Little Joe (electric locomotive)

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Little Joe
Little Joe locomotive at IRM.jpg
South Shore 803, preserved at the Illinois Railway Museum.
Type and origin
Power typeElectric
BuilderGeneral Electric
Serial number29913–29932
Model2-D+D-2 406/546 8-GE 750-3300V
Total produced20
 • Whyte4-8-8-4
 • AAR2-D+D-2
 • UIC(2′D)+(D2′)
Length88 ft 10 in (27.08 m)
Width10 ft 7 in (3.23 m)
Height14 ft 5 in (4.39 m)
Adhesive weight406,000 lb (184,000 kg; 184 t)
Loco weight545,600 lb (247,500 kg; 247.5 t)
Electric system/s3,000–3,300 V DC
1,500 V DC (South Shore)
Current pickup(s)Two pantographs
Traction motorsGE750 (8)
Loco brakeAir, 8-EL
Performance figures
Maximum speed68 mph (109 km/h)
Power outputOne hour: 5,530 hp (4.12 MW)
Continuous: 5,110 hp (3.81 MW)
Tractive effort75,700 lbf (337 kN)
OperatorsMilwaukee Road (12)
South Shore (3)
Companhia Paulista de Estradas de Ferro (5)
NumbersE20, E21, E70–E79 (Milwaukee)
801–803 (South Shore)
450-454 (Companhia Paulista)
6451-6455 (FEPASA)
NicknamesLittle Joe (Milwaukee)
800s (South Shore)
Russa (Paulista and FEPASA)
Disposition5 preserved, 15 scrapped

The Little Joe is a type of railroad electric locomotive built by General Electric.[1] The locomotives had twelve axles, eight of them powered, in a 2-D+D-2 arrangement. They were originally intended to be exported to the Soviet Union and designed to operate on Soviet Railways (SZhD) 3,300-volt DC overhead line system. They were never exported to the Soviet Union due to rising political tensions. Only 20 were built, with 15 sold to domestic operators and five exported to Brazil.[2]


After World War II, the Soviet Railways continued its electrification program, this time targeting the Kropachyovo-Zlatoust-Chelyabinsk line of the South Urals Railway. As local factories were recovering from the war efforts, the Soviet government (then led by Joseph Stalin), ordered 20 of these locomotives. Known by their factory classification of GE 2-D+D-2 406/546 8-GE 750-3300V, in the Soviet Union, they would have received the classification of the A-series locomotive, with the A standing for Amerikanskiy elektrovoz (Russian: Американский электровоз), meaning "American locomotive". At the time, this was the strongest electric locomotive, producing a power of 4320 kW, being comparable to the Union Pacific Big Boy.

The locomotives were built by General Electric (GE) at Erie, Pennsylvania, with the supervision of Soviet specialists. The Ministry of Railways of the USSR was so confident about receiving these locomotives, that they were also allocated running numbers, initially 1591-1610 and later 2301-2320. The first test run of the locomotive (unit A1598) took place on 7 September 1948 on a test track of the New York Central Railroad.

GE built 20 locomotives of this type, but the company was prohibited from delivering them as relations between the United States and Soviet Union deteriorated into what became known as the Cold War. Fourteen were built to the track gauge of 5 ft (1,524 mm) and the final six were built to 4 ft 8+12 in (1,435 mm) standard gauge.

The locomotives were never delivered because the State Department banned sales of strategic goods to the Soviet Union whilst production was underway. This included the electric locomotives, which were considered strategic to the Soviet Railways. Before the ban, the tensions between the US and USSR caused the Soviet railway engineers to be recalled back to their country. GE completed the locomotives, but they were left with no owner. Two were damaged during the trials. Although minimal, unit 29924 collided with unit 29923, causing significant damage to the leading axle.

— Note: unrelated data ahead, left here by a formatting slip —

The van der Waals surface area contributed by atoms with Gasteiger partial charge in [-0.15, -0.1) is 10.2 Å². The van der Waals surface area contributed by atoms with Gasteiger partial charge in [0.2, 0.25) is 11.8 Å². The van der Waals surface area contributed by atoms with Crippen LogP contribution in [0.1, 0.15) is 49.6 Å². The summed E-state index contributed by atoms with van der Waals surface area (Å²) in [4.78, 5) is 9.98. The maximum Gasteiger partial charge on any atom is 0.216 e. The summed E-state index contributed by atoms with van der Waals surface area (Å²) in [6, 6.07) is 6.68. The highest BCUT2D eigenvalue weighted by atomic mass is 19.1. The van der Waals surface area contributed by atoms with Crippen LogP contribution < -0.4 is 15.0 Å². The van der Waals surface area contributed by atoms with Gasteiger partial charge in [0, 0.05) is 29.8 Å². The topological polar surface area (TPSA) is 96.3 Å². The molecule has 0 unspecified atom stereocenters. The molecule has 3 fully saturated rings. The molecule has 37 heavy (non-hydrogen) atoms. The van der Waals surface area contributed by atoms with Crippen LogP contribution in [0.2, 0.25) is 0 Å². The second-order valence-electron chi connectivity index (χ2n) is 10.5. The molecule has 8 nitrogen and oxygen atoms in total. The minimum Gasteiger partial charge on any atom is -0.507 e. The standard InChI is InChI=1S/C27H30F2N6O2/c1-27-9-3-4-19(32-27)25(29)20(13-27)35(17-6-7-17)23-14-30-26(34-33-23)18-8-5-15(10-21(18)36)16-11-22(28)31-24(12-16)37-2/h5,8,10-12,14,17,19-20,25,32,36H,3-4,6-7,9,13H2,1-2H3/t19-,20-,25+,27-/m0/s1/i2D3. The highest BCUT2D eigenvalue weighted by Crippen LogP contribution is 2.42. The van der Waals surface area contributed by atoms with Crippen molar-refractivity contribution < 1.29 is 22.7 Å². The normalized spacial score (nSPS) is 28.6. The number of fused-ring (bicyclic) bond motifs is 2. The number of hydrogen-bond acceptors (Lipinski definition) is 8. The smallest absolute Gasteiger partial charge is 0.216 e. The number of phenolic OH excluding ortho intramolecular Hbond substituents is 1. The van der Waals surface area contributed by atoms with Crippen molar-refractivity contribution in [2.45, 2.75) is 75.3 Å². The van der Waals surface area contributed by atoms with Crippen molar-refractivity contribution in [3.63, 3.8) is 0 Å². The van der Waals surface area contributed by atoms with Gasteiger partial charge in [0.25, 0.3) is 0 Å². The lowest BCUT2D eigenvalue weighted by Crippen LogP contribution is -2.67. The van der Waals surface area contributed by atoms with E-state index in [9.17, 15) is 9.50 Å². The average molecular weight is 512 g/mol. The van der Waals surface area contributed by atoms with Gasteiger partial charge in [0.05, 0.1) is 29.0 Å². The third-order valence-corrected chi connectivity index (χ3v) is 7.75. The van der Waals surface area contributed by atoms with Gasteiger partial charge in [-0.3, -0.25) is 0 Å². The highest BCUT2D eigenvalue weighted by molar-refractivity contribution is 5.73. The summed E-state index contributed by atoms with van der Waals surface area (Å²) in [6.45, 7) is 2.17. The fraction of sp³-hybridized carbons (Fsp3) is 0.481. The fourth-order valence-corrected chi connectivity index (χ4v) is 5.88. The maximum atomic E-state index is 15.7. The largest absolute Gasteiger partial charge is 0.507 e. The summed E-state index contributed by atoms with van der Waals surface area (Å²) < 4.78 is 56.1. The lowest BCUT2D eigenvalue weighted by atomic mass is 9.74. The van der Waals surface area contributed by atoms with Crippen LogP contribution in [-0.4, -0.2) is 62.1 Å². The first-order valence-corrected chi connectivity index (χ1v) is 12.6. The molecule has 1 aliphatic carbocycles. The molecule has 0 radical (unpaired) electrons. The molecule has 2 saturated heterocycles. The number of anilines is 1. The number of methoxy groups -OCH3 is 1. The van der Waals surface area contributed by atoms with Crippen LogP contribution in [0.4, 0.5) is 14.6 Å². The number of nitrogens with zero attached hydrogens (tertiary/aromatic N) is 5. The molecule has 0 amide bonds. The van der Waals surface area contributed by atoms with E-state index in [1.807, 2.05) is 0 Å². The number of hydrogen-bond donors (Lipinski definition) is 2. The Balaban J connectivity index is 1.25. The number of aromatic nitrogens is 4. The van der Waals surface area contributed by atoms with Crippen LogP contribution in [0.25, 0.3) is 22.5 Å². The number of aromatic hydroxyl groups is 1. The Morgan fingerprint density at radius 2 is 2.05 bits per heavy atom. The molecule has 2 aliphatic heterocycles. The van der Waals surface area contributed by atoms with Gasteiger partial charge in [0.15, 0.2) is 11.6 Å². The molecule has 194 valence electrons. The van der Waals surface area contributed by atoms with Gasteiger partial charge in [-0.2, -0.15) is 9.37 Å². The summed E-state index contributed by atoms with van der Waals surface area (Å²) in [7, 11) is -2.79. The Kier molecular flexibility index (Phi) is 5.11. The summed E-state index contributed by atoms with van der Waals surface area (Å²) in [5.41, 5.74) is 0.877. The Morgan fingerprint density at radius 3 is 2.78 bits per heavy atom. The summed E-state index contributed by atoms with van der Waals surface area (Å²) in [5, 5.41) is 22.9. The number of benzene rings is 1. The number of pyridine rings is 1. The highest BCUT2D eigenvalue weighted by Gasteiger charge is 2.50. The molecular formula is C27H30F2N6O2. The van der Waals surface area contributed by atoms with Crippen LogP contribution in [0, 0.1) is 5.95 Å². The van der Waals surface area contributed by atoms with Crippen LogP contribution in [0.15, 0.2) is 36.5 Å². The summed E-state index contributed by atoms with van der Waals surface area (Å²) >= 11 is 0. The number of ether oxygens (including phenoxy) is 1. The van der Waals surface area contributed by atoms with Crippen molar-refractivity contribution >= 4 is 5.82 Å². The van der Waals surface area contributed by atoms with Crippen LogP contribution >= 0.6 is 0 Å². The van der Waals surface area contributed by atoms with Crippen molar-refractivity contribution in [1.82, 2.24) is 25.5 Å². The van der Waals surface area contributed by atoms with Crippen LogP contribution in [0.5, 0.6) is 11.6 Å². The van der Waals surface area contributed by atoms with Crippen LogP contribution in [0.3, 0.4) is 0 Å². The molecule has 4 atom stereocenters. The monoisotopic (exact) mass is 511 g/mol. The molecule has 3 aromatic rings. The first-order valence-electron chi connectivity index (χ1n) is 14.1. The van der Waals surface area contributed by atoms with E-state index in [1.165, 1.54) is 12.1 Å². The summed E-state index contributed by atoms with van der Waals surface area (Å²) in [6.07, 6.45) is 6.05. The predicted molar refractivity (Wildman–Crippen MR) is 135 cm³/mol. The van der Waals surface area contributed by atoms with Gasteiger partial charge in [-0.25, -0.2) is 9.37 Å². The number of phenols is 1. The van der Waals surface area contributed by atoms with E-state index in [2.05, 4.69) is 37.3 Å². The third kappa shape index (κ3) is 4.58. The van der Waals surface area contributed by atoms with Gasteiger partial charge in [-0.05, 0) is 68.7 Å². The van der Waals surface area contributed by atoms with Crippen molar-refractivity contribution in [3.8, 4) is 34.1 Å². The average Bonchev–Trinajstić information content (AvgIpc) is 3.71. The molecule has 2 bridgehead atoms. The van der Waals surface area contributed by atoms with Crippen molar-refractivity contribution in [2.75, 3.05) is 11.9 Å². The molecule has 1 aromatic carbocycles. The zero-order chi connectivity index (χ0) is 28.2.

The Soviet Union was then forced to design its own locomotive, the N8 (later VL8), which ran in 1953. This led to the development of the VL10 (3kV DC) and VL80 (25 kV AC) locomotives.

Milwaukee Road[edit]

A Little Joe on the Milwaukee Road in Montana in 1970

The Milwaukee Road had offered to buy all 20 locomotives, plus their spare parts, for $1 million. That was little more than scrap value, but GE accepted. However, the Milwaukee's Board of Directors would not release the money.[3] Nonetheless, unit 29927 was tested on 24 December 1948 on the Milwaukee Road, but it revealed some issues during trials.

Demand during the Korean War boosted the Milwaukee's need for locomotives on their electrified mainline. The railroad was also beset by a coal strike that required sending most diesels back East (Milwaukee Lines East steam engines still burned coal, unlike the oil-burning Lines West steamers). So the Board of Directors returned to GE, only to discover that eight locomotives and all the spare parts had been sold. Three had gone to the Chicago South Shore & South Bend Railroad (the South Shore Line), and five to the Companhia Paulista de Estradas de Ferro of Brazil.

Still, the Milwaukee Road bought the remaining 12 locomotives for $1 million.[3] The railroad designated its new locomotives as "class EF-4", denoting them as the line's fourth model of electric freight engine. Two units were modified before delivery for passenger service; these were designated "class EP-4".[4] The Milwaukee's operating employees referred to the EF-4/EP-4 units as Little Joseph Stalin's locomotives, which was eventually shortened to simply Little Joe.


As originally tested, the Milwaukee was not impressed with these locomotives, finding them prone to wheelslip. The World War I-vintage General Electric motor-generator substations had difficulty supplying more than two EF-4s under heavy load, which meant that their true ability could not be demonstrated. Additionally, the controls were initially labelled in Russian. After being modified with increased weight, raising the maximum height of the pantographs and being provided with adequate power, the EF-4s were excellent performers and very reliable. Some substations were later modified to supply up to 3,400 volts to take advantage of the high power of these locomotives.